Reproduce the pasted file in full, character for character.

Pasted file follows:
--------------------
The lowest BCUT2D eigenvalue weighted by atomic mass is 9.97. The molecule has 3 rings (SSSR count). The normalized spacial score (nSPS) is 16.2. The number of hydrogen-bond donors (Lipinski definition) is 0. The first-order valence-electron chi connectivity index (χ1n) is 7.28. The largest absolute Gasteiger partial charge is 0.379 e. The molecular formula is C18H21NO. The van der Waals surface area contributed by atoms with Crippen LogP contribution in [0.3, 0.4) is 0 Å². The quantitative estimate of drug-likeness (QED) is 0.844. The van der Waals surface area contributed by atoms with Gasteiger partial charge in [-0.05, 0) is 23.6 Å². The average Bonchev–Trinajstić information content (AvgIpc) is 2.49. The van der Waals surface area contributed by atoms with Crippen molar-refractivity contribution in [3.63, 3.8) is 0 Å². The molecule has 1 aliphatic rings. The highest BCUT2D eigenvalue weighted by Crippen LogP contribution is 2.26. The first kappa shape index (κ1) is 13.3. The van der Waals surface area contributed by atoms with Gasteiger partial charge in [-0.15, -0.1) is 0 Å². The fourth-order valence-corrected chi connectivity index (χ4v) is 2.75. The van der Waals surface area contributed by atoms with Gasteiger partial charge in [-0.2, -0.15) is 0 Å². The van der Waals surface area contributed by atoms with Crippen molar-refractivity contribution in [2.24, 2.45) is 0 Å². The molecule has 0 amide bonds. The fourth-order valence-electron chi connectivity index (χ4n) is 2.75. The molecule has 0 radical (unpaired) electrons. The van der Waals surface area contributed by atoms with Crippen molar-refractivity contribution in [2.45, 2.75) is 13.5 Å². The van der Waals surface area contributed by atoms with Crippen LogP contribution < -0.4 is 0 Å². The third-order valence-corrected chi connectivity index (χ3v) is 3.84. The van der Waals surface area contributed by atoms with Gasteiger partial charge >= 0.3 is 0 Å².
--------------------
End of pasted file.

The lowest BCUT2D eigenvalue weighted by atomic mass is 9.97. The molecule has 3 rings (SSSR count). The normalized spacial score (nSPS) is 16.2. The number of hydrogen-bond donors (Lipinski definition) is 0. The first-order valence-electron chi connectivity index (χ1n) is 7.28. The largest absolute Gasteiger partial charge is 0.379 e. The molecular formula is C18H21NO. The van der Waals surface area contributed by atoms with Crippen LogP contribution in [0.3, 0.4) is 0 Å². The quantitative estimate of drug-likeness (QED) is 0.844. The van der Waals surface area contributed by atoms with Gasteiger partial charge in [-0.05, 0) is 23.6 Å². The average Bonchev–Trinajstić information content (AvgIpc) is 2.49. The van der Waals surface area contributed by atoms with Crippen molar-refractivity contribution in [3.63, 3.8) is 0 Å². The molecule has 1 aliphatic rings. The highest BCUT2D eigenvalue weighted by Crippen LogP contribution is 2.26. The first kappa shape index (κ1) is 13.3. The van der Waals surface area contributed by atoms with Gasteiger partial charge in [-0.15, -0.1) is 0 Å². The fourth-order valence-corrected chi connectivity index (χ4v) is 2.75. The van der Waals surface area contributed by atoms with Gasteiger partial charge in [-0.2, -0.15) is 0 Å². The van der Waals surface area contributed by atoms with Crippen molar-refractivity contribution in [2.24, 2.45) is 0 Å². The molecule has 0 amide bonds. The fourth-order valence-electron chi connectivity index (χ4n) is 2.75. The molecule has 0 radical (unpaired) electrons. The van der Waals surface area contributed by atoms with Crippen molar-refractivity contribution in [2.45, 2.75) is 13.5 Å². The van der Waals surface area contributed by atoms with Crippen LogP contribution < -0.4 is 0 Å². The third-order valence-corrected chi connectivity index (χ3v) is 3.84. The van der Waals surface area contributed by atoms with Gasteiger partial charge >= 0.3 is 0 Å².